That's the one thing I can't do. If I steal files from the mill I work for, they'll make me regret it. These guys know a lot of people in the business (doctors, defense attorneys, referral services, expert witnesses, etc.) and could make my life hell if I chose to go that route. It's not worth the risk.

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doublefriedchicken (May 13, 2017 - 2:51 pm)

Can you advertise in Facebook and key off people who are complaining of an injury?

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passportfan3 (May 13, 2017 - 3:17 pm)

Idea: Run for a low-level elected office like community college board or utility district trustee.

Yeah, come up with a list of campaign promises, but the election is really about creating opportunities to mention your practice. If you talk to 10 voters, I'm guessing at least one will say something about an injury, and you then invite that person to make an appointment at your office.

No normal attorney would ever hang out in front of the grocery store on a Saturday asking shoppers for slip-and-fall business. But if you are handing out campaign flyers, it's not only respectable but protected under the California constitution. See the Pruneyard cases.

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orange9 (May 13, 2017 - 3:39 pm)

I am not on my own, yet, but have been thinking about it for awhile and have made some observations on this topic.

You must have a good web site these days. I recommend paying someone good to make your site stand out. As others have said, SEO and making sure you are on the first page of google is obviously a concern these days.I have a problem with many of the companies, such as Findlaw, who are paid to run your site and provide SEO. Their client base is other law firms, so essentially they have you competing with their other clients, and profit from it.

I am not sure how much Facebook charges for ads, but I see their ads all the time on my page and I actually find it somewhat effective. When I am on my facebook, especially on my phone, I come across real estate listings and they do grab my attention. My office was looking through the capabilities of this sort of advertising and you can direct it to different demographics withinyour geographic region.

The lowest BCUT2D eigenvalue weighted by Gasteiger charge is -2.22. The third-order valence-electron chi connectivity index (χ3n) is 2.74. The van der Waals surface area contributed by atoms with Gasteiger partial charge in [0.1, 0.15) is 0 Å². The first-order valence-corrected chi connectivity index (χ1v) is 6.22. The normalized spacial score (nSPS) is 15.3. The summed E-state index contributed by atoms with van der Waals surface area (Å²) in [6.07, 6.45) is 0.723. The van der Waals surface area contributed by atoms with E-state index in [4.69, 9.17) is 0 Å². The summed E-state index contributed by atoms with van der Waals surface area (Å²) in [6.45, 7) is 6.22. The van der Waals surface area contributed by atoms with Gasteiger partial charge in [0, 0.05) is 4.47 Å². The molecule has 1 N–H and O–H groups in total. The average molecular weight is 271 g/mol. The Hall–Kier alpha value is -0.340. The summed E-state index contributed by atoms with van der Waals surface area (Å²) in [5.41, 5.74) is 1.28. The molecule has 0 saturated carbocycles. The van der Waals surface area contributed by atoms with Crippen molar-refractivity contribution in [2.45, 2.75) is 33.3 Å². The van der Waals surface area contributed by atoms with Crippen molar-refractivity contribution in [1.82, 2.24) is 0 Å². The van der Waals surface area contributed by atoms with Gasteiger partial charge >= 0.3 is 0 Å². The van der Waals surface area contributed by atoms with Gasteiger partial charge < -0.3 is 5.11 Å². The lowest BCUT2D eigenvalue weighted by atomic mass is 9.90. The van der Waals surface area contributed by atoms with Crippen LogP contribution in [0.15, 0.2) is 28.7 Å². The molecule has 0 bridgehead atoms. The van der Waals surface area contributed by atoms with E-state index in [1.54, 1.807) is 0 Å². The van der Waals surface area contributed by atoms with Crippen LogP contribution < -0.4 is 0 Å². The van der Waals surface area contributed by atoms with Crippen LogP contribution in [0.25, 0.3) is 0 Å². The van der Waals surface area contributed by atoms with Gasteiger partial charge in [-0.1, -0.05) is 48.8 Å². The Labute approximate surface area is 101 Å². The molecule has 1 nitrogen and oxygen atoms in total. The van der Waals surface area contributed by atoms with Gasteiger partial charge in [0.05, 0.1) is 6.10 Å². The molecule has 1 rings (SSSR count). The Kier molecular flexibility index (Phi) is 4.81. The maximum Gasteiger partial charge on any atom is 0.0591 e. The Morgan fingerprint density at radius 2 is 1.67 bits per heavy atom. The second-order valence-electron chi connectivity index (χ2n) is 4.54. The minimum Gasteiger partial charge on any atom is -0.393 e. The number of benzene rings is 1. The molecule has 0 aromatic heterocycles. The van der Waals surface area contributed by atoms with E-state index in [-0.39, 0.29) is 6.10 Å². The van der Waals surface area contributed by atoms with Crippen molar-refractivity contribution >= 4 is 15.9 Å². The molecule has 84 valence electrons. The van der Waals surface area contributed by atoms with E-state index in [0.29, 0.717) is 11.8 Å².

Again, there is no better advertising than word of mouth, especially with good results. If you have a free afternoon, eat lunch at a bar. Bartenders know a lot of people with legal issues (something i have noticed), plus there will be other people sitting at the bar who you may be able to strike up conversation with. It is really just a matter of expanding your network to people you wouldn't otherwise associate with who don't already know of you.

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trickydick (May 16, 2017 - 1:49 pm)

Bartenders? That's among the most interesting advice I've gotten in terms of wrangling clients.

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dingbat (May 15, 2017 - 4:53 am)

On the subject of SEO, I had discussions about it a while back, and my brother in law does it for a living. For it to really be effective, you got to be spending about $5k per month in ads, $1000 per month on your SEO specialist. So about $6k per month total costs.

Oh, and it takes about two months to fine tune your campaign

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trickydick (May 16, 2017 - 1:48 pm)

That seems almost as expensive as conventional advertising but probably gives you more of a return on your investment. Overall, I'd rather pour my money into SEO than a bunch of billboards.